WHEN MAMA RETIRES

When Mama talks about retiring, it's housework she's planning to give up: with Dad overseas, she's joining other women contributing to the WW II effort by working in factories. First, though, ``It's time I taught you boys how to do some things around here,'' and—as the narrator reminds his younger brothers- -they did promise Dad to ``pitch in.'' The three are soon mastering a washer-wringer, turning a fresh eye to tidying their own belongings, and singing ``Mairzy Doats'' while they help out with meals and cleaning. Nicely catching the period flavor, Ackerman also deftly reilluminates the question of who takes responsibility for household chores. New illustrator Grace animates the scenes with sinuous lines that fairly vibrate with energy (the dauntingly large washer is particularly amusing), counterpointing their bold sweep with delicate patterns on fabrics and wallpaper and slyly echoing the author's suggestion that, even given the clear need, the boys are not entirely willing to do their bit. An attractive book that balances a period setting and a contemporary concern with brisk good humor. (Picture book. 4-9)

Pub Date: March 10, 1992

ISBN: 0-679-80289-4

Page Count: -

Publisher: Knopf

Review Posted Online: May 20, 2010

Kirkus Reviews Issue: Jan. 1, 1992

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ABIYOYO RETURNS

The seemingly ageless Seeger brings back his renowned giant for another go in a tuneful tale that, like the art, is a bit sketchy, but chockful of worthy messages. Faced with yearly floods and droughts since they’ve cut down all their trees, the townsfolk decide to build a dam—but the project is stymied by a boulder that is too huge to move. Call on Abiyoyo, suggests the granddaughter of the man with the magic wand, then just “Zoop Zoop” him away again. But the rock that Abiyoyo obligingly flings aside smashes the wand. How to avoid Abiyoyo’s destruction now? Sing the monster to sleep, then make it a peaceful, tree-planting member of the community, of course. Seeger sums it up in a postscript: “every community must learn to manage its giants.” Hays, who illustrated the original (1986), creates colorful, if unfinished-looking, scenes featuring a notably multicultural human cast and a towering Cubist fantasy of a giant. The song, based on a Xhosa lullaby, still has that hard-to-resist sing-along potential, and the themes of waging peace, collective action, and the benefits of sound ecological practices are presented in ways that children will both appreciate and enjoy. (Picture book. 5-9)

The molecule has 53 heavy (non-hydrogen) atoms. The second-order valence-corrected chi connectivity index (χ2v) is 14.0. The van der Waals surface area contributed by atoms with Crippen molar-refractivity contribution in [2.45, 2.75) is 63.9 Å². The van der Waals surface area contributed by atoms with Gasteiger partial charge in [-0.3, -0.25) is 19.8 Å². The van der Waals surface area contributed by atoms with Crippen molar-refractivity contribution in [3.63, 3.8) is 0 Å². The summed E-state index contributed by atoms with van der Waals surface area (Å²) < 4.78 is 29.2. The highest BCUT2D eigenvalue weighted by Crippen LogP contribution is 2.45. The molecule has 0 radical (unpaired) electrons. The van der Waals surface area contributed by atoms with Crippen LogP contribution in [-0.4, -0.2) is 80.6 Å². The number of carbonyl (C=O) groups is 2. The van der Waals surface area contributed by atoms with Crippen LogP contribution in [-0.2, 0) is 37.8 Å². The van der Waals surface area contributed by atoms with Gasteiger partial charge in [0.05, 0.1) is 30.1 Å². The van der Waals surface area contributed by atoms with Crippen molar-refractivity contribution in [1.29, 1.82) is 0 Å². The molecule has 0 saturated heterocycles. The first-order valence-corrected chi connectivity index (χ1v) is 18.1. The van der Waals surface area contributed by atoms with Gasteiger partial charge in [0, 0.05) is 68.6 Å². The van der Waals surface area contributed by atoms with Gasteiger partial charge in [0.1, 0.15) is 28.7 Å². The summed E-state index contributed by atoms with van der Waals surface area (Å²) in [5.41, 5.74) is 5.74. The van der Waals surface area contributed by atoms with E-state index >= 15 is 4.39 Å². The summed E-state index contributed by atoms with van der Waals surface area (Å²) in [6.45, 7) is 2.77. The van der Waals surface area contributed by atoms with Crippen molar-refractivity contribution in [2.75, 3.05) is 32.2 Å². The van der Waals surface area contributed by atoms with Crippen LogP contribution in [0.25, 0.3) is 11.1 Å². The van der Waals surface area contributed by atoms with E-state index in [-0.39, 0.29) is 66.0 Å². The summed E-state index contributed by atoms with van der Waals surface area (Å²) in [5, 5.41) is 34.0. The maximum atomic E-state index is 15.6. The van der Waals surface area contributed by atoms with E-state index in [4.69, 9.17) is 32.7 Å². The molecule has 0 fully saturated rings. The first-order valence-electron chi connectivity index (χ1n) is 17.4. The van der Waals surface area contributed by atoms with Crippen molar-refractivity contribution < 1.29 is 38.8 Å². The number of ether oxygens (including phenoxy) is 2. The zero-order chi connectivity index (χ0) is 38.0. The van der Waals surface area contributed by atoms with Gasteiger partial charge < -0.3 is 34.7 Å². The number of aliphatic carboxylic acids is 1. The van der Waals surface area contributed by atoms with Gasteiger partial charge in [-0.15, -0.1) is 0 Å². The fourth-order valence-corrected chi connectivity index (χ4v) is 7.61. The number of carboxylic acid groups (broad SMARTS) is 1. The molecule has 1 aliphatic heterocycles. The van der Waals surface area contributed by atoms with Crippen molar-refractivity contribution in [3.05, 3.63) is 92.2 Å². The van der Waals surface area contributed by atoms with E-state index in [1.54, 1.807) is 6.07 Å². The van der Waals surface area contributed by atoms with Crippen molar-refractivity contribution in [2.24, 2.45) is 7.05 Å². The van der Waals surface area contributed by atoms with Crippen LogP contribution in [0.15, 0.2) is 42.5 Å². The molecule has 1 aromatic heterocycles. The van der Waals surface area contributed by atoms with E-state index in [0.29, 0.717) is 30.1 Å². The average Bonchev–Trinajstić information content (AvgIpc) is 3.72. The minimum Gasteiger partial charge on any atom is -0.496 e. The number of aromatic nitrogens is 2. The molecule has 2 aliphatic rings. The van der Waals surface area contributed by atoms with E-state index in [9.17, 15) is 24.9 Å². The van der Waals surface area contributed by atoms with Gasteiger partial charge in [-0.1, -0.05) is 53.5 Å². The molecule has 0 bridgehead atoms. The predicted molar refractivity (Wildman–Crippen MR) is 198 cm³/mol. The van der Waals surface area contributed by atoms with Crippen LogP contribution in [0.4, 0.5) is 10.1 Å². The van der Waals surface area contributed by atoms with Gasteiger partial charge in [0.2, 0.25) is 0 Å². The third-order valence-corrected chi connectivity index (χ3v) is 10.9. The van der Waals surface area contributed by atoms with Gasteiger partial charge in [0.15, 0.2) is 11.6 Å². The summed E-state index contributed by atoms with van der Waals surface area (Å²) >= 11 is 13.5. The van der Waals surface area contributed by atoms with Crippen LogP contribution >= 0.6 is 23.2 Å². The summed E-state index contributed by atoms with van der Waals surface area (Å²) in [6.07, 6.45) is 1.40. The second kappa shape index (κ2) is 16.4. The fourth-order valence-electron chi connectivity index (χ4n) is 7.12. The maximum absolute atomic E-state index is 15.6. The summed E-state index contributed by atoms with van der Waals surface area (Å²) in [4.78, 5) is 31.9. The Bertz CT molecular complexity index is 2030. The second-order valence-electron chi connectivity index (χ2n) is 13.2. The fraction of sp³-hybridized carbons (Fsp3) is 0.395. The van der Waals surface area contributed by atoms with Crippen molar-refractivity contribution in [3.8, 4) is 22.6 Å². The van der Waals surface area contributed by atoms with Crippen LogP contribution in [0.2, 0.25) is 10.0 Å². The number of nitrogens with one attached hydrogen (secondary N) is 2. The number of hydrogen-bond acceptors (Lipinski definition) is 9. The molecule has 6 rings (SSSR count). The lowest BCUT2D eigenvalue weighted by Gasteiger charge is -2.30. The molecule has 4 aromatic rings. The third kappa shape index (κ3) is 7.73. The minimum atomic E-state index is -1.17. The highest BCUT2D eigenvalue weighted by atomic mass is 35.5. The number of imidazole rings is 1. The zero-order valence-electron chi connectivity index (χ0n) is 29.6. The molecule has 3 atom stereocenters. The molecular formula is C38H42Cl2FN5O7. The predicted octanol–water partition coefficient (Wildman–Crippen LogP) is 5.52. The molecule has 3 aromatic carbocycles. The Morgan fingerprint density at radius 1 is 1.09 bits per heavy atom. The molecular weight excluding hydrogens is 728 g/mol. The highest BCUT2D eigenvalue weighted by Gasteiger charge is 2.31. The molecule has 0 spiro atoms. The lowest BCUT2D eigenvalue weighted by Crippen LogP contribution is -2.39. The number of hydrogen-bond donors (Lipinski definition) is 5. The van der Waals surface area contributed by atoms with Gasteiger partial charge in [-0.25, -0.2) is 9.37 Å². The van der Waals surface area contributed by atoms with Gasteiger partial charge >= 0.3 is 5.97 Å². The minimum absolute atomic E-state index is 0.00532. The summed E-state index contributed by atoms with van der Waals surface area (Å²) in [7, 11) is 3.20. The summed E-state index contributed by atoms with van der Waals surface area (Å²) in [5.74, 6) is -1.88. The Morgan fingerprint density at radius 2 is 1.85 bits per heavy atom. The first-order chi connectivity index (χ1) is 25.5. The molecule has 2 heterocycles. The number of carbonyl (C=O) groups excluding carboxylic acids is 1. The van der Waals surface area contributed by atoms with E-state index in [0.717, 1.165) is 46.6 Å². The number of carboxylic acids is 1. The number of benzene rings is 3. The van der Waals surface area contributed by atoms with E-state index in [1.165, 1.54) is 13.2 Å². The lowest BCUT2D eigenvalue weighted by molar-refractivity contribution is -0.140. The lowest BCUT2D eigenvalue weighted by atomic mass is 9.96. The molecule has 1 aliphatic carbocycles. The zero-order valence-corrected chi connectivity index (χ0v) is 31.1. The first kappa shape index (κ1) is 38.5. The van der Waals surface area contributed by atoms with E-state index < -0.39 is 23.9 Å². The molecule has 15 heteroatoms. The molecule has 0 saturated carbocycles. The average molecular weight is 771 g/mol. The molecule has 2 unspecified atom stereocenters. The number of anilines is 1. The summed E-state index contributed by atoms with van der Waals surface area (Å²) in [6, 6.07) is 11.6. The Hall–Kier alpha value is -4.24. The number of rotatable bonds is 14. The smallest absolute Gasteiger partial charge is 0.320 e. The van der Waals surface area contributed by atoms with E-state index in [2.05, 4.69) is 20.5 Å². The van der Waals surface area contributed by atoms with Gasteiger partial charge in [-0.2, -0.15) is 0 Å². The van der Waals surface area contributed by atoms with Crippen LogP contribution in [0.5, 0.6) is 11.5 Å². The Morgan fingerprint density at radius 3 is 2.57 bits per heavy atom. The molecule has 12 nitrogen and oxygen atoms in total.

Pub Date: Oct. 1, 2001

ISBN: 0-689-83271-0

Page Count: 40

Publisher: Simon & Schuster

Review Posted Online: May 20, 2010

Kirkus Reviews Issue: Sept. 15, 2001

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A DOG NAMED SAM

A book that will make young dog-owners smile in recognition and confirm dogless readers' worst suspicions about the mayhem caused by pets, even winsome ones. Sam, who bears passing resemblance to an affable golden retriever, is praised for fetching the family newspaper, and goes on to fetch every other newspaper on the block. In the next story, only the children love Sam's swimming; he is yelled at by lifeguards and fishermen alike when he splashes through every watering hole he can find. Finally, there is woe to the entire family when Sam is bored and lonely for one long night. Boland has an essential message, captured in both both story and illustrations of this Easy-to-Read: Kids and dogs belong together, especially when it's a fun-loving canine like Sam. An appealing tale. (Picture book. 4-8)

Pub Date: April 1, 1996

ISBN: 0-8037-1530-7

Page Count: 40

Publisher: Dial Books

Review Posted Online: May 20, 2010

Kirkus Reviews Issue: Feb. 1, 1996

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